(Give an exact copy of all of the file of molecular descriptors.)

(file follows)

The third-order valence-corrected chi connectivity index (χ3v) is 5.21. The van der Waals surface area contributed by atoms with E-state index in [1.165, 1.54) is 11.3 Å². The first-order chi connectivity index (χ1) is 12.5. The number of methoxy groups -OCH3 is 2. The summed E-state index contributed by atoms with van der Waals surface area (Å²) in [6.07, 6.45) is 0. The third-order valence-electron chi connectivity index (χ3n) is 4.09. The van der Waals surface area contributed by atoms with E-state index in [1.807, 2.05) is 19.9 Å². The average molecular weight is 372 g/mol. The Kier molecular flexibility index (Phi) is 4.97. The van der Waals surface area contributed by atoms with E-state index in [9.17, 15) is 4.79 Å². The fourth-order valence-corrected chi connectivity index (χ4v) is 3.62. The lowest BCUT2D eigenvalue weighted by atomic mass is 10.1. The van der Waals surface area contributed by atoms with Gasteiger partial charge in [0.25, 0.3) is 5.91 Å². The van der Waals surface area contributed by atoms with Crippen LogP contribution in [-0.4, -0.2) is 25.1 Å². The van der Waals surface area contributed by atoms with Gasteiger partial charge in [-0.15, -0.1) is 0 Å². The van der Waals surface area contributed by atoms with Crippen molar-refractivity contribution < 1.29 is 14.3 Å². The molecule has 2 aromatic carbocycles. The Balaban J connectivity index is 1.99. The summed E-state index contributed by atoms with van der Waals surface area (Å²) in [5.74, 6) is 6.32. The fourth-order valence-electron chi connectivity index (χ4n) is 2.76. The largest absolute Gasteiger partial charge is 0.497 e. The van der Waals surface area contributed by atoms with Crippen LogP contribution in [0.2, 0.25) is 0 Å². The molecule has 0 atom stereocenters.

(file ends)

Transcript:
The third-order valence-corrected chi connectivity index (χ3v) is 5.21. The van der Waals surface area contributed by atoms with E-state index in [1.165, 1.54) is 11.3 Å². The first-order chi connectivity index (χ1) is 12.5. The number of methoxy groups -OCH3 is 2. The summed E-state index contributed by atoms with van der Waals surface area (Å²) in [6.07, 6.45) is 0. The third-order valence-electron chi connectivity index (χ3n) is 4.09. The van der Waals surface area contributed by atoms with E-state index in [1.807, 2.05) is 19.9 Å². The average molecular weight is 372 g/mol. The Kier molecular flexibility index (Phi) is 4.97. The van der Waals surface area contributed by atoms with E-state index in [9.17, 15) is 4.79 Å². The fourth-order valence-corrected chi connectivity index (χ4v) is 3.62. The lowest BCUT2D eigenvalue weighted by atomic mass is 10.1. The van der Waals surface area contributed by atoms with Gasteiger partial charge in [0.25, 0.3) is 5.91 Å². The van der Waals surface area contributed by atoms with Crippen LogP contribution in [-0.4, -0.2) is 25.1 Å². The van der Waals surface area contributed by atoms with Gasteiger partial charge in [-0.15, -0.1) is 0 Å². The van der Waals surface area contributed by atoms with Crippen molar-refractivity contribution < 1.29 is 14.3 Å². The molecule has 2 aromatic carbocycles. The Balaban J connectivity index is 1.99. The summed E-state index contributed by atoms with van der Waals surface area (Å²) in [5.74, 6) is 6.32. The fourth-order valence-electron chi connectivity index (χ4n) is 2.76. The largest absolute Gasteiger partial charge is 0.497 e. The van der Waals surface area contributed by atoms with Crippen LogP contribution in [0.2, 0.25) is 0 Å². The molecule has 0 atom stereocenters.